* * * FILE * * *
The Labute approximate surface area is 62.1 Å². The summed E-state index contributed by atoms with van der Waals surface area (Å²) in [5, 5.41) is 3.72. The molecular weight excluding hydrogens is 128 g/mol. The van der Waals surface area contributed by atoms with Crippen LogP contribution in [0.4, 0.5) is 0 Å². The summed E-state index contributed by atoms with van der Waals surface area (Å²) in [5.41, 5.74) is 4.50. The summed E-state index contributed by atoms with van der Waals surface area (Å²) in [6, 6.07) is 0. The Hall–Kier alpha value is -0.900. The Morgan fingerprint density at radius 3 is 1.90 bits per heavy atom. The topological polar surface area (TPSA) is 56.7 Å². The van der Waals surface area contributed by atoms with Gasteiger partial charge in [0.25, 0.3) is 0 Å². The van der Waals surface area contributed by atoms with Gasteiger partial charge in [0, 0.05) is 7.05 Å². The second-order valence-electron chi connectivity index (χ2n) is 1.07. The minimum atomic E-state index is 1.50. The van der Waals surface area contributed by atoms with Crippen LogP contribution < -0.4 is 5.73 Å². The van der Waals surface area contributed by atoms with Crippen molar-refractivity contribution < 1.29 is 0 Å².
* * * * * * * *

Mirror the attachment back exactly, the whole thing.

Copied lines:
The Labute approximate surface area is 62.1 Å². The summed E-state index contributed by atoms with van der Waals surface area (Å²) in [5, 5.41) is 3.72. The molecular weight excluding hydrogens is 128 g/mol. The van der Waals surface area contributed by atoms with Crippen LogP contribution in [0.4, 0.5) is 0 Å². The summed E-state index contributed by atoms with van der Waals surface area (Å²) in [5.41, 5.74) is 4.50. The summed E-state index contributed by atoms with van der Waals surface area (Å²) in [6, 6.07) is 0. The Hall–Kier alpha value is -0.900. The Morgan fingerprint density at radius 3 is 1.90 bits per heavy atom. The topological polar surface area (TPSA) is 56.7 Å². The van der Waals surface area contributed by atoms with Gasteiger partial charge in [0.25, 0.3) is 0 Å². The van der Waals surface area contributed by atoms with Gasteiger partial charge in [0, 0.05) is 7.05 Å². The second-order valence-electron chi connectivity index (χ2n) is 1.07. The minimum atomic E-state index is 1.50. The van der Waals surface area contributed by atoms with Crippen LogP contribution < -0.4 is 5.73 Å². The van der Waals surface area contributed by atoms with Crippen molar-refractivity contribution < 1.29 is 0 Å².